Sunday, August 12, 2018

Art on Television #1: Fake or Fortune returns

BBC has two new series starting this week

Fake or Fortune

The team for Series 7 is the same as the last series - Fiona Bruce and Philip Mould
What's changed is that it now occupies a prime time slot of 9pm on BBC1 (albeit in  dead month TV wise).

There are 5 episodes in this series programmes but we only know the artists involved in the first two episodes so far. What we know so far is.....

Episode 1 - British artist William Nicholson

The subject of Episode 1 of Series 7 - and those pears look a bit suspect to me...
Can the team prove that a beautiful still life of a glass jug and pears is the work of celebrated British artist William Nicholson? 
Portrait of William Nicholson
Normally the first episode is a cracker - but I confess I've never heard of the artist, although had worked out it was likely that William Nicholson had a connection to Ben Nicholson (he's the father) !  I'm wondering if this one is a very good example of techniques used in a case.

The problem with the painting is it cost £165,000 to buy - and Patricia Read, the expert on Nicholson, left it out of the Catalogue raisonne - which effectively reduces the painting to the value of a decorative item.

If you want to do your homework and get acquainted with him before tonight.....

REFERENCE:
Nicholson's wife, the painter Mabel Pryde, is standing by the door. Sitting at the table from left to right are the Nicholson children: Nancy, who married the writer Robert Graves; Tony, who died during the war in 1918; and Ben, who would become Britain's foremost abstract artist. Standing in the foreground is Christopher or 'Kit'

'A Bloomsbury Family' depicts the artist William Nicholson and his family.

Episode 2 - Toulouse Lautrec

Photo of Henri Toulouse Lautrec
Has somebody found two sketchbooks used by Toulouse Lautrec?
Two sketchbooks found in a garden shed in St Emilion were given to a teenage boy, Alain, by his grandmother back in 1965. Although she never revealed where they came from, they were thought to be the work of Henri de Toulouse-Lautrec, the aristocratic artist born in 1864 known for his atmospheric depictions of Parisian nightlife.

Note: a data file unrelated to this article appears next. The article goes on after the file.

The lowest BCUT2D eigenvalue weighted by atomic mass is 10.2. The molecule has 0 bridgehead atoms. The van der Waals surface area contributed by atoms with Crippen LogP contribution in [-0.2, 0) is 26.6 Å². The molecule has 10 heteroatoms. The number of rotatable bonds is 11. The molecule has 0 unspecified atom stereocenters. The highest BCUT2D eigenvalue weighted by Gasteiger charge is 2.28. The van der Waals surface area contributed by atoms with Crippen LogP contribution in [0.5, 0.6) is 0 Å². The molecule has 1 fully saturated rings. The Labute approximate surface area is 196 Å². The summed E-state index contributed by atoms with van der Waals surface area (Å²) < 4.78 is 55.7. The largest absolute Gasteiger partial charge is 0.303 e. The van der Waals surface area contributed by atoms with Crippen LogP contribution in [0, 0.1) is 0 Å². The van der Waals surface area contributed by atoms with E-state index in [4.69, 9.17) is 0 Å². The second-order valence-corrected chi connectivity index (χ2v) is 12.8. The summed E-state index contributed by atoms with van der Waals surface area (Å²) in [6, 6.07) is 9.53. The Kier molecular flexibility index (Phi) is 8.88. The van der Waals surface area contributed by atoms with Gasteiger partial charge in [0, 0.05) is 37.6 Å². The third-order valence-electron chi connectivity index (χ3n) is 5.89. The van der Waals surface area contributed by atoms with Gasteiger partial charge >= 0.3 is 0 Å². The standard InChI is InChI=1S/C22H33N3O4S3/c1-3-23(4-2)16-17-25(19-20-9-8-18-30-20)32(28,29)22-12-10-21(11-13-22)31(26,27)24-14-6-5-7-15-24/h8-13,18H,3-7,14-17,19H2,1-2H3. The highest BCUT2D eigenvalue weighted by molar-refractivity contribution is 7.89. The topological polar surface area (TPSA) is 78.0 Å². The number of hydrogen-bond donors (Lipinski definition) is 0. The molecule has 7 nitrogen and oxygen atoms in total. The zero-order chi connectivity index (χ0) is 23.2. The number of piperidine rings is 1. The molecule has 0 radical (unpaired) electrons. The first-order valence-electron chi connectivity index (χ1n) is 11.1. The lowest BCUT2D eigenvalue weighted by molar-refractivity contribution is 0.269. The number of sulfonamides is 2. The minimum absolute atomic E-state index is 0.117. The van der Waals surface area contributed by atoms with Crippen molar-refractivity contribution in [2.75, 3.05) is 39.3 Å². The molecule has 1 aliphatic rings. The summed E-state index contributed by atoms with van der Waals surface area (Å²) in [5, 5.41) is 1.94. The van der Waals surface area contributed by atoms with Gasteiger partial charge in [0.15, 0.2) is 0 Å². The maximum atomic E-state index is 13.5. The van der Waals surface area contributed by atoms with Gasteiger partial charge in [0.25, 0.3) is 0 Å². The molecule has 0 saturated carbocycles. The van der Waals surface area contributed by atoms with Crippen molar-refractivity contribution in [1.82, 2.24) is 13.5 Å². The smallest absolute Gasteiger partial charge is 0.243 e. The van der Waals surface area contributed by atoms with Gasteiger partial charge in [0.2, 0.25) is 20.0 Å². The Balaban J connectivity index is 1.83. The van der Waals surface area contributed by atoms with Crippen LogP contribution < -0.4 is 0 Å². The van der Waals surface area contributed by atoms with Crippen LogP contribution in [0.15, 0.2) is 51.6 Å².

Henri Toulouse Lautrec drew brilliantly - and I know I'd love to see his sketchbooks. The last time I saw his drawings was in The Musée Toulouse-Lautrec is an art museum in Albi, southern France. Highly recommended for a visit by anybody who likes drawing / sketching from life and working in dry media.

Below is a pastel sketch/drawing he did of Vincent Van Gogh on cardboard (and there's a LOT of work by Lautrec or cardboard and/or brown paper)

Portrait of Vincent van Gogh (1887) by Toulouse Lautrec
pastel on cardboard; Height: 54 cm (21.2 in); Width: 45 cm (17.7 in)

REFERENCE

Scientific Techniques


On the web portal, you can read about the scientific techniques used to detect what's there to detect
  • Gas chromatography–mass spectrometry (GC-MS) - a useful method for identifying the binding medium used to hold all the pigments together.
  • Infrared radiation (IR) - Infrared cameras detects carbon-based materials such as graphite, charcoal and ink and provides a non-invasive method of looking under the surface of a painting.
  • Microscopy
  • Multispectral scan - The camera is able to scan the painting to identify the pigment used and then restore the true colour in the resulting image.
  • Raman laser spectroscopy - a non-destructive, non-invasive technique which provides quick results
  • Thread count analysis - compare the thread count (horizontally and vertically) to a known work by the artist painted on canvas at a similar time. Painters tend to like using the same canvas.
  • X-radiation (X-ray) -  a non-destructive way of penetrating penetrate low-density materials (eg canvas and the canvas support) and inspecting a painting to examine the condition of a picture

Fake or Fortune - previous series

You can find out more about the artists covered in previous series

Series 1 - Monet, Winslow Homer, Han van Meergeren and Rembrandt van Rijn
Series 2 - Degas, Turner and van Dyck
Series 3 - Vuillard, Constable, Chagall and Gainsborough
Series 4 - Lowry, Renoir, Montemezzano, Munnings
Series 5 - Freud, Delaroche, Rodin, portraits said to be painted by Willem de Kooning, Philip Mercier and Adolph von Menzel.
Series 6 - John Constable, Tom Roberts, Paul Gauguin - and the final episode was suspended (Alberto Giacometti)

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